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Google bows to Chinese censorship

Google has not been operating in China for some time. The main cause is the censorship that the Chinese government applies to the results of the US search engine. There are many websites that can not be visited in and around Beijing: from the main social networks to online versions of major international newspapers such as the New York Times or Le Monde. Even platforms such as Youtube and Vimeo are in no way accessible to Chinese consumers as well asĀ  work tools like Dropbox and Shutterstock. In a reality like the Chinese one, therefore, a search engine that shows results to sites that are not accessible is basically useless. But Google, according to some documents obtained from theintercept.com, would be ready to give up some freedom of information in exchange for the huge profits that the Chinese market could bring.

The operation, called Dragon Fly, provides that Google is in a self-censorship process, not showing some results that for the Chinese government are considered “sensitive”. The creation of an ad hoc app for China has been going on since the spring of 2017 and the meetings between Google CEO Sundar Pichai and some representatives of the Chinese government in December 2017 confirm that the conclusion of an agreement is almost upon us.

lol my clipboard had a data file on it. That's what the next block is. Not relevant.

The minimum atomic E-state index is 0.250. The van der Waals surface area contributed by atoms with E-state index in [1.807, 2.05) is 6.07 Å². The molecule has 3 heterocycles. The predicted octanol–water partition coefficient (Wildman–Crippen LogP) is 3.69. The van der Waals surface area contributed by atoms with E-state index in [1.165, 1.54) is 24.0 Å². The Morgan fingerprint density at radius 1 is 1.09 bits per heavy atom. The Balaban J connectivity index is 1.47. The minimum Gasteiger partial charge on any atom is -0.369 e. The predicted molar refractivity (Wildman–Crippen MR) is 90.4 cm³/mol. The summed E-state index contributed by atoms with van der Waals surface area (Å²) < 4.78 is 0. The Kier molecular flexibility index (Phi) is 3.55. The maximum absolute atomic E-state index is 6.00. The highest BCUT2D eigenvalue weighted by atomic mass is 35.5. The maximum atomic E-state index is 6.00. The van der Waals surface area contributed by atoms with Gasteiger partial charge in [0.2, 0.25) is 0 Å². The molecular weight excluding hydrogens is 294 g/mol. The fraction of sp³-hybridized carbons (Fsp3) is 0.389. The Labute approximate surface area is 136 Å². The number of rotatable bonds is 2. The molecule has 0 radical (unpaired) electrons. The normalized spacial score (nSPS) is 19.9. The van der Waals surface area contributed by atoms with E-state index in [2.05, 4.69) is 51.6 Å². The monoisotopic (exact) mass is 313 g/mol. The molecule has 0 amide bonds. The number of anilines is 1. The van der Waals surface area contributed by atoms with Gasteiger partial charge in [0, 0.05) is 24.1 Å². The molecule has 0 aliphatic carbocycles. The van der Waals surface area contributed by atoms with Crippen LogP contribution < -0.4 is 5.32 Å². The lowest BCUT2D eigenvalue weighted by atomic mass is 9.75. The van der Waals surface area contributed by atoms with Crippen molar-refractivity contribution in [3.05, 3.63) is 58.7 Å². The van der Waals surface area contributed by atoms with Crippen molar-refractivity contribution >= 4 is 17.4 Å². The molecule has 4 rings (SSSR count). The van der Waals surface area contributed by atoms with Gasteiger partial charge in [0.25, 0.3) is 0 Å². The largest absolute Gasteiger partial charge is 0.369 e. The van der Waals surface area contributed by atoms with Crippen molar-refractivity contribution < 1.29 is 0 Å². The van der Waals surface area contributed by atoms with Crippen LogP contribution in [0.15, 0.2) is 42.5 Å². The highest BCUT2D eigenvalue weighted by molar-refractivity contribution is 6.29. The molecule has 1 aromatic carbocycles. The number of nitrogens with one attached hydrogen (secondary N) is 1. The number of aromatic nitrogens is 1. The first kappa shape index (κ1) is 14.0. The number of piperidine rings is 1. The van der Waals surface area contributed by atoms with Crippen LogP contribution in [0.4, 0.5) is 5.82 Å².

According to theintercept.com, there are two different versions of the app for Android, called “maotai” and “longfei” that can censor, and therefore do not show, research results not in line with Chinese thought. As of today, for example, sites whose contents concern the 1989 Tiananmen massacre nor any reference to George Orwell’s books “The Animal Farm” and “1984” which depict the effects of totalitarianism can be shown.

The new app will even be able to censure not only the results but even the search query. This means that some keywords entered in the new application will not match any results. To this complaint is obviously added that of the images. The Chinese government will have the power to indicate to Google which images will have to be inserted in the blacklist.

Google had already tried an approach to the Chinese market between 2006 and 2010 raising several doubts about the professional ethics of the tech giant. Already at the time, in fact, he had accepted restrictive conditions regarding freedom of information and in 2010 he decided to abandon that market. However, almost 750 million internet users in the country of the Dragon are really many, as in all of Europe, and so after almost a decade Google has decided to comply with the conditions set by Beijing to approach such an attractive market.

 

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